Does anyone remember the Space Shuttle Disaster? That was 10 years ago this month. Well, I’ve known about this documentary for about 8 years. When I first heard about it, the story was around the “Tiny Torah”. It has since made its way to a PBS documentary. Below, is a note from a friend of mine who work for years to get this project done. I hope you find a way to watch it.
Regarding the Anniversary of the Columbia:
For those interested, the documentary I worked on for several years, “An Article of Hope,” is scheduled to show on PBS beginning on January 31st. (http://missionofhopemovie.com/). I understand that it has been retitled, “Space Shuttle Columbia: Mission of Hope”. (February 2013 marks the tenth anniversary of the tragic loss of the Space Shuttle Columbia crew.) Please check local listings to confirm date/time/local channel. (I believe that it is not being shown until February 6th in the DC area, for example.)
I was Chief of Staff at NASA at the time of Columbia’s loss. I was also given the honor of delivering the first Israeli astronaut’s remains (Col. Ilan Ramon) back to his home country for burial. The film focuses on the tiny Torah, among other artifacts, that Col. Ramon took into space to commemorate his country’s history. Once I left NASA, I spent many years helping with this documentary, as a volunteer, by introducing the director (an aspiring filmmaker) to the key NASA officials, the Columbia families, and most importantly Dr. Yoya Joseph, who received a tiny Torah as part of his Bar Mitzvah in Bergen-Belsen during his time as a prisoner. In addition, I introduced the director to the producers and together we made the initial pitch to Tom Hank’s Playtone company that produced it.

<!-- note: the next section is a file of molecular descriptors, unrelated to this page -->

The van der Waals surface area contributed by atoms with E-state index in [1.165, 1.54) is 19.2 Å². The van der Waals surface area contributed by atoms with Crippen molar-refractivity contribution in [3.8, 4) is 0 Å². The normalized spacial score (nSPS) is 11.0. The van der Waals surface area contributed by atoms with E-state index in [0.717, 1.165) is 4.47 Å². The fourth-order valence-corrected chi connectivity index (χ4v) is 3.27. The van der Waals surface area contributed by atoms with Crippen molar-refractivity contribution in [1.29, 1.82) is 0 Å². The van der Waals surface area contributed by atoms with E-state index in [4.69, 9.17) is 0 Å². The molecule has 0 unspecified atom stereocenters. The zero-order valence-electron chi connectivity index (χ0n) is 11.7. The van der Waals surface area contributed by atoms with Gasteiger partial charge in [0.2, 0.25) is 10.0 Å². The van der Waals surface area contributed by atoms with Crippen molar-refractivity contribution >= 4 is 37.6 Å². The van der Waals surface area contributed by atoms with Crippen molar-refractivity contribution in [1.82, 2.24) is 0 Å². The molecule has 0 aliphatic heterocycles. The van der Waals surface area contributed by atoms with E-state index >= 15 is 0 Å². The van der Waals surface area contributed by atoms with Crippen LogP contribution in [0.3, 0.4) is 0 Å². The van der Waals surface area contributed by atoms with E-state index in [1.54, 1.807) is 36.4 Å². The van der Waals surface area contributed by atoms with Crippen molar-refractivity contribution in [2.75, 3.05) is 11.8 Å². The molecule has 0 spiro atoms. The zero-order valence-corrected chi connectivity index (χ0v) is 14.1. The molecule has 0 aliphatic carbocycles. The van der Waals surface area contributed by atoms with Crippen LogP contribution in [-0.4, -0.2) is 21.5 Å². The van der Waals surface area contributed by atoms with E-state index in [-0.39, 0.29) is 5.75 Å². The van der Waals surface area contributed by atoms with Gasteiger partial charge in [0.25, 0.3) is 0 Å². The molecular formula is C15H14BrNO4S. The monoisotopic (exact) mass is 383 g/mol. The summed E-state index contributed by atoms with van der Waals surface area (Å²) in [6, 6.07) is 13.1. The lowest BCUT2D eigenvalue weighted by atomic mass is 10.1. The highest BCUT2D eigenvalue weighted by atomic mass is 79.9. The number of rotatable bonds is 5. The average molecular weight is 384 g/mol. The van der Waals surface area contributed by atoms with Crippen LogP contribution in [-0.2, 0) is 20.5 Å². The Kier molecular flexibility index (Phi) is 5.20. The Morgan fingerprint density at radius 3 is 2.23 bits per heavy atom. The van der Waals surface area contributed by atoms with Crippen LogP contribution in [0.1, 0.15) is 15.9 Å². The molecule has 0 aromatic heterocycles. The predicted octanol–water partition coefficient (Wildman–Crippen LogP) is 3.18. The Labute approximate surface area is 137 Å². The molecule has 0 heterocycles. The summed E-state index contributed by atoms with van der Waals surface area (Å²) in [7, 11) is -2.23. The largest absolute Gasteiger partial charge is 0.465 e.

A few years back, several of you reading this kindly provided some critical funds to ensure the completion of this project. For some reason, many contributors have been left off the list on the website but please know that I am very grateful to you for helping so that this story could be told.
Does this film fulfill the original artistic vision for this project? In fact, it falls quite short. On the other hand, it fulfills a promise made to the late, great Dr. Joseph who, after surviving the horrors of Bergen-Belsen, went on to become a well-known atmospheric physicist in Israel. We promised to tell his story. I also think the film does a reasonable job of showcasing the bonding among the diverse and courageous Columbia crew and provides insight into what made Col. Ramon such an amazing and inspiring figure. What matters most of all to me is that a Rabbi’s gift of a tiny Torah to a starving boy, as part of a hurried Bar Mitzvah ceremony – an incredible act of hope and kindness amidst unimaginable savagery – has been memorialized. This Rabbi was terribly brutalized by the camp guards for courageously wearing his rabbinical garb and carrying on his role (as best he could) as leader of his community. I like that the names of his tormentors are lost in the black void of history while the kind gesture of this brave man lives on through Yoya and so many others.